Long Christmas Title Created using Figma

Find the perfect gift at our Christmas shop now
UK orders before 15th December, overseas before 4th December

Right Trees Created using Figma

Escalator Connection

Saturday, 16 September 2017

As I mentioned before in another blogging arena, as a child I was obsessed with the London Underground. I don't remember this obsession starting but it must have been very shortly after we moved to London when I was three. Some combination of the bright colours and simple lines of the famous map and the experience of travelling on the (then) futuristic Victoria Line must have chimed with me and laid itself down permanently in the still neuroplastic pathways of my child's brain. The dull grey metal fronts of the 1967 stock tube trains with the permanently surprised and worried expressions are burned into my memory.

Now that I come to think about it I was equally enthralled and scared by the tube. I used to have semi-recurring nightmares about the platforms inexplicably getting narrower and narrower until I fell onto the tracks. As such I always found island platforms particularly frightening, so much so that even now travelling on the Glasgow subway (most of the stations on which have very narrow island platforms) gives me the heebie jeebies, a peculiar subterranean vertigo that makes the soles of my feet tingle.

Given this fatal fascination the Moorgate Tube Disaster was something that also obsessed me at the time, probably one of the first negative news stories I followed closely (up until that point I'd only been interested in coverage of the American space programme). I tried to imagine what it must have been like to have been in the train as it failed to slow down once entering the station and even now the sinister phrase "blind tunnel" has an ominous resonance in my mind.

The combination of fear and appeal is a potent one and it's no surprise that I still have dreams about the London Underground, dreams in equal part exciting and alarming, dreams in which I have to make my way through the tunnels to the adjacent station before the next train comes along, dreams in which some of the passageways between platforms are too narrow to pass through, dreams of secret platforms and extra lines which I've somehow missed before.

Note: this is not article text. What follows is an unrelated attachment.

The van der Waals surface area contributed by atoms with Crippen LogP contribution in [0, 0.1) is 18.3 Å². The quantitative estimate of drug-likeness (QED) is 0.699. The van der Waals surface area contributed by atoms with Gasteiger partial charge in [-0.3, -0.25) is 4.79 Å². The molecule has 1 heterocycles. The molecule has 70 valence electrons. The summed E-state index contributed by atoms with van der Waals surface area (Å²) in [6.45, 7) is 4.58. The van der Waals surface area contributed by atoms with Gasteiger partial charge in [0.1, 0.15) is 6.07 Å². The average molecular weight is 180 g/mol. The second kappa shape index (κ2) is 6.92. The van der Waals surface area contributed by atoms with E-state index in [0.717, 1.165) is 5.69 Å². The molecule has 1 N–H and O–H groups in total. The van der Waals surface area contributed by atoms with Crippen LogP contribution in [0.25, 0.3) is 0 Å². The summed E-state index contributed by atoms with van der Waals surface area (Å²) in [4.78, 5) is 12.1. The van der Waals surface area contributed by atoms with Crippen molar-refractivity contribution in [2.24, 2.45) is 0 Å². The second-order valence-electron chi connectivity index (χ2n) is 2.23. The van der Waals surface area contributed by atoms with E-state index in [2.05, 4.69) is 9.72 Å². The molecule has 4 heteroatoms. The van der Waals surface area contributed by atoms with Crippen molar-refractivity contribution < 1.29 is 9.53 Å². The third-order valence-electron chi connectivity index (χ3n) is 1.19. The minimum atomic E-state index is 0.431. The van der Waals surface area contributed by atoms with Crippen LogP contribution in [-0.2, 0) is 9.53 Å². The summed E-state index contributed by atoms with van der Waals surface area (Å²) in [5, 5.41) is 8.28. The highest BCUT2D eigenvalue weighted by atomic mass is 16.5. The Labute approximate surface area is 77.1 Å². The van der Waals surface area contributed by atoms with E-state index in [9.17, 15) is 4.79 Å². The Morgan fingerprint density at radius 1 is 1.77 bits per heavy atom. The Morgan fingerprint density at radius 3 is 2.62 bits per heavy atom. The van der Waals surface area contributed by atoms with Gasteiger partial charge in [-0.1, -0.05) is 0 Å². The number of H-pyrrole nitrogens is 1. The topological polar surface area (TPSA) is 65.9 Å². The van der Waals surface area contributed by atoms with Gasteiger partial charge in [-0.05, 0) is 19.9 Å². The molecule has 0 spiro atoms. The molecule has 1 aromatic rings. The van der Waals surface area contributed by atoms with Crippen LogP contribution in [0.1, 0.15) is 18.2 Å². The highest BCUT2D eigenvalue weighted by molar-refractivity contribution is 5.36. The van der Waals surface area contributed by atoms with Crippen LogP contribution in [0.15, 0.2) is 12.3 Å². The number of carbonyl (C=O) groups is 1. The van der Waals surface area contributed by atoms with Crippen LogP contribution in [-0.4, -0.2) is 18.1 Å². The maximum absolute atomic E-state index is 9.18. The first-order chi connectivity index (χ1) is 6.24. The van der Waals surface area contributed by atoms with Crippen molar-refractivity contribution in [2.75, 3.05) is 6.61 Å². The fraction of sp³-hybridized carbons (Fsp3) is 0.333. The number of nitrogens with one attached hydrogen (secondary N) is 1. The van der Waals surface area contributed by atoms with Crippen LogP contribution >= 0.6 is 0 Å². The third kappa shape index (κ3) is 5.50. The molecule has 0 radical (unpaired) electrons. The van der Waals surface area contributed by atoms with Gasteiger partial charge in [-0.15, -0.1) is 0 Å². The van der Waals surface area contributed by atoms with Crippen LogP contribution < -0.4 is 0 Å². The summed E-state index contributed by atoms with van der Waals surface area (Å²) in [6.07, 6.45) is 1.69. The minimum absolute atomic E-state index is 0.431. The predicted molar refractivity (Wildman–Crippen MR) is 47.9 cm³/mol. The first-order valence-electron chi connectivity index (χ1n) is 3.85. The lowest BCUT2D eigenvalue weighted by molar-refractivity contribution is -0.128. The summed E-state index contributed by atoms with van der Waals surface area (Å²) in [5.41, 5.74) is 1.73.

And often dreams of the ancient wooden escalators that used to grace many of the stations on the older parts of the network, creaking steampunk affairs that I was always slightly afraid of. What would happen if my shoe laces got caught in the teeth at the bottom - would I get pulled into the mechanism and chewed up?

If you've read the extract from Comeback on this page you'll see that one of those escalators made it into the novel, fittingly repurposed as one of the entrances to the Underworld.

I was tempted to put more of the Underground into my Underworld but the tube already has a history of being used as the setting for urban fantasy novels, from a number of memorable cameos in Ben Aaronovitch's Rivers of London series to a leading role in Neil Gaiman's Neverwhere (some might say the definitive work on the subject of the fantasy tube).

Nevertheless, I still have a number of Underground stories in me and perhaps I will one day write my own take on the mythos, a tale concerning all of the imaginary lines that appear on the famous map in my dreams, the hidden escalators and lost platforms I find myself on when travelling between sleep cycles. The old red trains I remember from childhood which had been running since before my parents had been born.

But that's another story. In the meantime Genie's escalator connection will have to do - and there is of course more to it than appears in the extract here. But to find out what that is you'll have to read the novel. And in order to do that.... well you know what to do!

You can help make this book happen. Please share it, and encourage your followers to share it, too.

Get updates via email

Join 55 other awesome people who subscribe to new posts on this blog.

Join in the conversation

Sign in to comment
Still funding
25% funded
60 backers